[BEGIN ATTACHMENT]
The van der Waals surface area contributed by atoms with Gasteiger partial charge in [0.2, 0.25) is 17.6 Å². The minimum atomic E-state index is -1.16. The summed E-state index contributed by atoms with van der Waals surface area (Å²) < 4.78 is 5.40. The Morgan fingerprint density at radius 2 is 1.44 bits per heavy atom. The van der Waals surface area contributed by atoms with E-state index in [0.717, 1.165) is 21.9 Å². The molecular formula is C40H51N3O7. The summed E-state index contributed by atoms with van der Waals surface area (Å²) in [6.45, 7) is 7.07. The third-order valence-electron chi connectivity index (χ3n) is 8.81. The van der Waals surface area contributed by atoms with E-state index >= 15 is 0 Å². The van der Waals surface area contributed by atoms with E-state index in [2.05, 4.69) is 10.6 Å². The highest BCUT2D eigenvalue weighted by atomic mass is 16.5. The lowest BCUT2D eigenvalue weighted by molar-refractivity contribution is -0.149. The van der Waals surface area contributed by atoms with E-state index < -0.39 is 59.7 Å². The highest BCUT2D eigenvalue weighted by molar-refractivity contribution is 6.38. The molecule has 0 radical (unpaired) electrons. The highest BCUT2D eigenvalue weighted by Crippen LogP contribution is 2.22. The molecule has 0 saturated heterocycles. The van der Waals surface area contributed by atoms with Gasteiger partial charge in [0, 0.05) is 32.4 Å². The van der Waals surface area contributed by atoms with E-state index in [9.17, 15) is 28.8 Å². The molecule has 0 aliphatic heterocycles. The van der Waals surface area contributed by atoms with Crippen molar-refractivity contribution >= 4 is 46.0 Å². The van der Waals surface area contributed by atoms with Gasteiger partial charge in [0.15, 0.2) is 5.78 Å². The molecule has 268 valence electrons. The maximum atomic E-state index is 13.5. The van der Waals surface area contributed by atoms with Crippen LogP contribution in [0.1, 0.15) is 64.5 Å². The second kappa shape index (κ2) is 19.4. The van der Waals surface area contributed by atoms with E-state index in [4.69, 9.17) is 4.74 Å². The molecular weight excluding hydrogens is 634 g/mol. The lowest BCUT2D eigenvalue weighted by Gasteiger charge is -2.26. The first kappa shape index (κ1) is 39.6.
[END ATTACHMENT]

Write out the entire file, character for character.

The van der Waals surface area contributed by atoms with Gasteiger partial charge in [0.2, 0.25) is 17.6 Å². The minimum atomic E-state index is -1.16. The summed E-state index contributed by atoms with van der Waals surface area (Å²) < 4.78 is 5.40. The Morgan fingerprint density at radius 2 is 1.44 bits per heavy atom. The van der Waals surface area contributed by atoms with E-state index in [0.717, 1.165) is 21.9 Å². The molecular formula is C40H51N3O7. The summed E-state index contributed by atoms with van der Waals surface area (Å²) in [6.45, 7) is 7.07. The third-order valence-electron chi connectivity index (χ3n) is 8.81. The van der Waals surface area contributed by atoms with E-state index >= 15 is 0 Å². The van der Waals surface area contributed by atoms with E-state index in [2.05, 4.69) is 10.6 Å². The highest BCUT2D eigenvalue weighted by atomic mass is 16.5. The lowest BCUT2D eigenvalue weighted by molar-refractivity contribution is -0.149. The van der Waals surface area contributed by atoms with E-state index < -0.39 is 59.7 Å². The highest BCUT2D eigenvalue weighted by molar-refractivity contribution is 6.38. The molecule has 0 radical (unpaired) electrons. The highest BCUT2D eigenvalue weighted by Crippen LogP contribution is 2.22. The molecule has 0 saturated heterocycles. The van der Waals surface area contributed by atoms with Gasteiger partial charge in [0, 0.05) is 32.4 Å². The van der Waals surface area contributed by atoms with E-state index in [9.17, 15) is 28.8 Å². The molecule has 0 aliphatic heterocycles. The van der Waals surface area contributed by atoms with Crippen molar-refractivity contribution >= 4 is 46.0 Å². The van der Waals surface area contributed by atoms with Gasteiger partial charge in [0.15, 0.2) is 5.78 Å². The molecule has 268 valence electrons. The maximum atomic E-state index is 13.5. The van der Waals surface area contributed by atoms with Crippen LogP contribution in [0.1, 0.15) is 64.5 Å². The second kappa shape index (κ2) is 19.4. The van der Waals surface area contributed by atoms with E-state index in [4.69, 9.17) is 4.74 Å². The molecular weight excluding hydrogens is 634 g/mol. The lowest BCUT2D eigenvalue weighted by Gasteiger charge is -2.26. The first kappa shape index (κ1) is 39.6.